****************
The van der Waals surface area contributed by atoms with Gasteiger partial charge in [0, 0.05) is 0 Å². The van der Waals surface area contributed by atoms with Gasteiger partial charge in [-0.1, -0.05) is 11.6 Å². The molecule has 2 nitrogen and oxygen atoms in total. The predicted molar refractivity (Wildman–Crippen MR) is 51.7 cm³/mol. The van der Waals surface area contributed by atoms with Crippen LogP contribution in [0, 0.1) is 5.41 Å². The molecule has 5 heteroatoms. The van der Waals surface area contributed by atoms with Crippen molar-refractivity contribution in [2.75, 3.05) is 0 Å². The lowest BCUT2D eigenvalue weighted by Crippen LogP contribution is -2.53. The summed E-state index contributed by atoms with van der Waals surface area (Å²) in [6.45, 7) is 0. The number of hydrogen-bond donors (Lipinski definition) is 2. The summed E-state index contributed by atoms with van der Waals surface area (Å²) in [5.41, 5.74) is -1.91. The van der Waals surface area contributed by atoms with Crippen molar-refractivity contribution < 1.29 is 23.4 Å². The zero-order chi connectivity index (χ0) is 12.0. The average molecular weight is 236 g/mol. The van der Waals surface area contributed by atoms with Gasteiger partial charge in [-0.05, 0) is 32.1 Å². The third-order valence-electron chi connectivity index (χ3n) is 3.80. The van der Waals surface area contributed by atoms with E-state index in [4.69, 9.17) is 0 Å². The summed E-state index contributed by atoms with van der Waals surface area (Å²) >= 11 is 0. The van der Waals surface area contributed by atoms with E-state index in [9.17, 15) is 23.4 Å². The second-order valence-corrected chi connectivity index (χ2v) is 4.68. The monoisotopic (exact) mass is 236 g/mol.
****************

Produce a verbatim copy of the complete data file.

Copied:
The van der Waals surface area contributed by atoms with Gasteiger partial charge in [0, 0.05) is 0 Å². The van der Waals surface area contributed by atoms with Gasteiger partial charge in [-0.1, -0.05) is 11.6 Å². The molecule has 2 nitrogen and oxygen atoms in total. The predicted molar refractivity (Wildman–Crippen MR) is 51.7 cm³/mol. The van der Waals surface area contributed by atoms with Crippen LogP contribution in [0, 0.1) is 5.41 Å². The molecule has 5 heteroatoms. The van der Waals surface area contributed by atoms with Crippen molar-refractivity contribution in [2.75, 3.05) is 0 Å². The lowest BCUT2D eigenvalue weighted by Crippen LogP contribution is -2.53. The summed E-state index contributed by atoms with van der Waals surface area (Å²) in [6.45, 7) is 0. The number of hydrogen-bond donors (Lipinski definition) is 2. The summed E-state index contributed by atoms with van der Waals surface area (Å²) in [5.41, 5.74) is -1.91. The van der Waals surface area contributed by atoms with Crippen molar-refractivity contribution < 1.29 is 23.4 Å². The zero-order chi connectivity index (χ0) is 12.0. The average molecular weight is 236 g/mol. The van der Waals surface area contributed by atoms with Gasteiger partial charge in [-0.05, 0) is 32.1 Å². The third-order valence-electron chi connectivity index (χ3n) is 3.80. The van der Waals surface area contributed by atoms with E-state index in [4.69, 9.17) is 0 Å². The summed E-state index contributed by atoms with van der Waals surface area (Å²) >= 11 is 0. The van der Waals surface area contributed by atoms with E-state index in [9.17, 15) is 23.4 Å². The second-order valence-corrected chi connectivity index (χ2v) is 4.68. The monoisotopic (exact) mass is 236 g/mol.